—National Council for the Social Studies 

Reader Michael L. Hayes of Las Cruces commented: What impresses me is that both the proposed standards and some of the criticisms of them are equally grotesque. I make this bold statement on the basis of my experience as a peripatetic high school and college English teacher for 45 years in many states with many students differing in race, religion, gender and socioeconomic background, and as a civic activist (PTA) in public education (My career, however, was as an independent consultant mainly in defense, energy and the environment.)

The proposed social studies standards are conceptually and instructionally flawed. For starters, a “performance standard” is not a standard at all; it is a task. Asking someone to explain something is not unlike asking someone to water the lawn. Nothing measures the performance, but without a measure, there is no standard. The teacher’s subjective judgment will be all that matters, and almost anything will count as satisfying a “performance standard,” even just trying. Students will be left to wonder “what is on the teacher’s mind?” or “have I sucked up enough.”

Four other quick criticisms of the performance standards. One, they are nearly unintelligible because they are written in jargon. PED’s use of jargon in a document intended for the public is worrisome. Bureaucrats often use jargon to confuse or conceal something uninformed, wrong or unworthy. As a result, most parents, some school board members and more than a few teachers do not understand them.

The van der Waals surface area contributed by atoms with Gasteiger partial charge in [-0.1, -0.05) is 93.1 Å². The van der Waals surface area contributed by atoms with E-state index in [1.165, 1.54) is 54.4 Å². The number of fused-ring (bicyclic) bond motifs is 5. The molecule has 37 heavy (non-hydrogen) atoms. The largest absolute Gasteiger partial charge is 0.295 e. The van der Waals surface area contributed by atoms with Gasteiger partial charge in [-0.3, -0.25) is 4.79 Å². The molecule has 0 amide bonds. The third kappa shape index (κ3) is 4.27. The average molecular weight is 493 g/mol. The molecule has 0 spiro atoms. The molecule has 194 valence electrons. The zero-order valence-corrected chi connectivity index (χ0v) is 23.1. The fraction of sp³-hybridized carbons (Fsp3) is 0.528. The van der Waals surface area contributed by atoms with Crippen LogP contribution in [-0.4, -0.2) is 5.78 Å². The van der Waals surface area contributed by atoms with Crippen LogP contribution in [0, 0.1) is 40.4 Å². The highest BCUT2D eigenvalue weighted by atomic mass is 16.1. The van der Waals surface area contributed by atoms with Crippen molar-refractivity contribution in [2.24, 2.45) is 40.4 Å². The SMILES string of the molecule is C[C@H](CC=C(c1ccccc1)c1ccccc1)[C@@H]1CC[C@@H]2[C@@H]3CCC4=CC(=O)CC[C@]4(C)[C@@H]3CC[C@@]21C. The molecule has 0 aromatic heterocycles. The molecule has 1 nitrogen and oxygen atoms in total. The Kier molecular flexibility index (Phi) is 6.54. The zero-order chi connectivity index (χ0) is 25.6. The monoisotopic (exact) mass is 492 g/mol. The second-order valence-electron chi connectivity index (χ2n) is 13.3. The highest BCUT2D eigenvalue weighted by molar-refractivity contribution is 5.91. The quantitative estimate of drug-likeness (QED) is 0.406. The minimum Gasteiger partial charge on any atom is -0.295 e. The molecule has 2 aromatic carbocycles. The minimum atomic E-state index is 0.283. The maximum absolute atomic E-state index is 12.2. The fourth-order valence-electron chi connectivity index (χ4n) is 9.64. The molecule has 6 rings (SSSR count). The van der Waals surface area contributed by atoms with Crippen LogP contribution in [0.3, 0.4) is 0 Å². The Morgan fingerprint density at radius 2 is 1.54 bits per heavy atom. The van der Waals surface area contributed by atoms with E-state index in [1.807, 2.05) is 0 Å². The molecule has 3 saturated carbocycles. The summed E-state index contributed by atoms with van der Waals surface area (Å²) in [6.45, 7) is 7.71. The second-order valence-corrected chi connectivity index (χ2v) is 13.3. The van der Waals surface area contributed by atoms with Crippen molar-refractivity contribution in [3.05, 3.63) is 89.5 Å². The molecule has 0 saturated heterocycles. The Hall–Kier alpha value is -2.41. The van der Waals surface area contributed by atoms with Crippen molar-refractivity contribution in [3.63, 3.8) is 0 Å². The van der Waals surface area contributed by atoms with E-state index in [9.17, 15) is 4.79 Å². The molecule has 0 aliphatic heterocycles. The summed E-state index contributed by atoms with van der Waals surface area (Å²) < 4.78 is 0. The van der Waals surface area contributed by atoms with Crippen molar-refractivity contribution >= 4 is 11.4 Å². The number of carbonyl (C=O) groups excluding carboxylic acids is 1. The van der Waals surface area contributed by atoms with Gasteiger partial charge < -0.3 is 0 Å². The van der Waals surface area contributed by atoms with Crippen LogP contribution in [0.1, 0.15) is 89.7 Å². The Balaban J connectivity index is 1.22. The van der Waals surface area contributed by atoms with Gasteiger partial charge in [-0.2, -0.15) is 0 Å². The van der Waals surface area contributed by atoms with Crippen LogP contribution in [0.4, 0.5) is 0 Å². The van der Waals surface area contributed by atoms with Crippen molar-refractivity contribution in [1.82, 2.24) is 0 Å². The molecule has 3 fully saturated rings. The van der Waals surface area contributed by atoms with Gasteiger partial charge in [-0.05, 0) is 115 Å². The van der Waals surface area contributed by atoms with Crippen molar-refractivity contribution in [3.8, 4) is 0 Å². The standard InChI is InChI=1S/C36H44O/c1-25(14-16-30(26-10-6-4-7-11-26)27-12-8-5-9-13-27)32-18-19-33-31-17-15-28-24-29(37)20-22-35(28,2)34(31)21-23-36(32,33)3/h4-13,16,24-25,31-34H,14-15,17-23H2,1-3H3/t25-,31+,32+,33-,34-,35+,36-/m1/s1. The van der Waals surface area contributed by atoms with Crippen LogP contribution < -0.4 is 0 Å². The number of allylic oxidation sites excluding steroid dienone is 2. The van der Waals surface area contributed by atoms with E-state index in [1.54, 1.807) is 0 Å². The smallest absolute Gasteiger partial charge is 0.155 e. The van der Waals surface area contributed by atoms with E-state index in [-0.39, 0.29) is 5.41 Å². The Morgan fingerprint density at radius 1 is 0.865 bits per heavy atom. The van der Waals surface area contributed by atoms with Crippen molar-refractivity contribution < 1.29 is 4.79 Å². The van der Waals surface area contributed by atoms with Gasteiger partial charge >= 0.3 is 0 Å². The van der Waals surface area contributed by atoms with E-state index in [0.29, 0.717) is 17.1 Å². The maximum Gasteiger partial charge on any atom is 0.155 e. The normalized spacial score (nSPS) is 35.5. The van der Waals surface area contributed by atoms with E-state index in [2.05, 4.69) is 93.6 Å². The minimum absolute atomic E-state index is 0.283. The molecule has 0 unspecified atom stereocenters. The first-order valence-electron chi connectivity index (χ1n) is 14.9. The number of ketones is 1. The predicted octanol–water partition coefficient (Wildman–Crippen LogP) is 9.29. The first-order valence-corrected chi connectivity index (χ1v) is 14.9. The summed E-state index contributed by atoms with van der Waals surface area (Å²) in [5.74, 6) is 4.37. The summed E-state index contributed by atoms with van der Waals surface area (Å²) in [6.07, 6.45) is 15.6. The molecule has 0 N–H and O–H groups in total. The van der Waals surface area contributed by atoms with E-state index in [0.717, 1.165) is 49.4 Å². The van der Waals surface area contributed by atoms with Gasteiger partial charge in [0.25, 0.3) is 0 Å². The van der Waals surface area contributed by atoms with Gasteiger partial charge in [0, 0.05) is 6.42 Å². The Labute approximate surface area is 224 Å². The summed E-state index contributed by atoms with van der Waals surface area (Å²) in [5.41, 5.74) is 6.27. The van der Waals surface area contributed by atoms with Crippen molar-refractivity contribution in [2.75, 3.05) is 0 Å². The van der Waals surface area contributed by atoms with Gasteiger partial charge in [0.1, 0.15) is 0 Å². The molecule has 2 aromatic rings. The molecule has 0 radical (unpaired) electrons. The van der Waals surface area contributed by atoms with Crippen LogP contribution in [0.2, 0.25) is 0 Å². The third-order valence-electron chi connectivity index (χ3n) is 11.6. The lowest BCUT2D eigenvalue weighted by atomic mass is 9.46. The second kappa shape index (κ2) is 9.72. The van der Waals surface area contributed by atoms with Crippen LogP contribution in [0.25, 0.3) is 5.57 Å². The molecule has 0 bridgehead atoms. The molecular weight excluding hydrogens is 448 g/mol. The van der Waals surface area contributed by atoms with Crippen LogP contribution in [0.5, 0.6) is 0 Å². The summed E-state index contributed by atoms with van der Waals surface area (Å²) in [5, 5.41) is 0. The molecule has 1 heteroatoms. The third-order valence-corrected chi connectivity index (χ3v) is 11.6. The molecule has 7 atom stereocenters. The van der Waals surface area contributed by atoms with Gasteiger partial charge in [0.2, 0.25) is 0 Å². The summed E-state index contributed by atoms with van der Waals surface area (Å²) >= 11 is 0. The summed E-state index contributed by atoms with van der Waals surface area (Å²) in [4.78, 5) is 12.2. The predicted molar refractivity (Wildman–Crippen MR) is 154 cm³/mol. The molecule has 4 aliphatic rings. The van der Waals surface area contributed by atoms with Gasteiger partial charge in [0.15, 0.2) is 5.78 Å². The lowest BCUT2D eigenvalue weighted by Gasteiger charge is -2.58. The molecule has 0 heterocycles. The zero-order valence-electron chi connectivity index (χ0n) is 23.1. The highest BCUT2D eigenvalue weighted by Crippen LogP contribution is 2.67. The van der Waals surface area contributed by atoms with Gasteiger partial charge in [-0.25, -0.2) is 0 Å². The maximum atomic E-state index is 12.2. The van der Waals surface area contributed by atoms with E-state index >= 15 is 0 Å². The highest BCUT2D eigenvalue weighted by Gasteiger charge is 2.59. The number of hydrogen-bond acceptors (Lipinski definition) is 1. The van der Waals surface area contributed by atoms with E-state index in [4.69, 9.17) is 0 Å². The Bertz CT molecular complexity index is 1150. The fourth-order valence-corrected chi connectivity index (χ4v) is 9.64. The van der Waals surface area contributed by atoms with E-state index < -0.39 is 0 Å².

Two, the performance standards are so vague that they fail to define the education which teachers are supposed to teach, students are supposed to learn, and parents are supposed to understand. PED does not define words like “explain” or “describe” so that teachers can apply “standards” consistently and fairly. The standards do not indicate what teachers are supposed to know in order to teach or specify what students are supposed to learn. Supervisors cannot know whether teachers are teaching social studies well or poorly. The standards are so vague that the public, especially parents or guardians, cannot know the content of public education.

Three, many performance standards are simply unrealistic, especially at grade level. Under “Ethnic, Cultural and Identity Performance Standards”; then under “Diversity and Identity”; then under “Kindergarten,” one such standard is: “Identify how their family does things both the same as and different from how other people do things.” Do six-year-olds know how other people do things? Do they know whether these things are relevant to diversity and identity? Or another standard: “Describe their family history, culture, and past to current contributions of people in their main identity groups.” (A proficient writer would have hyphenated the compound adjective to avoid confusing the reader.) Do six-year-olds know so much about these things in relation to their “identity group”? Since teachers obviously do not teach them about these other people and have not taught them about these groups, why are these and similar items in the curriculum; or do teachers assign them to go home and collect this information?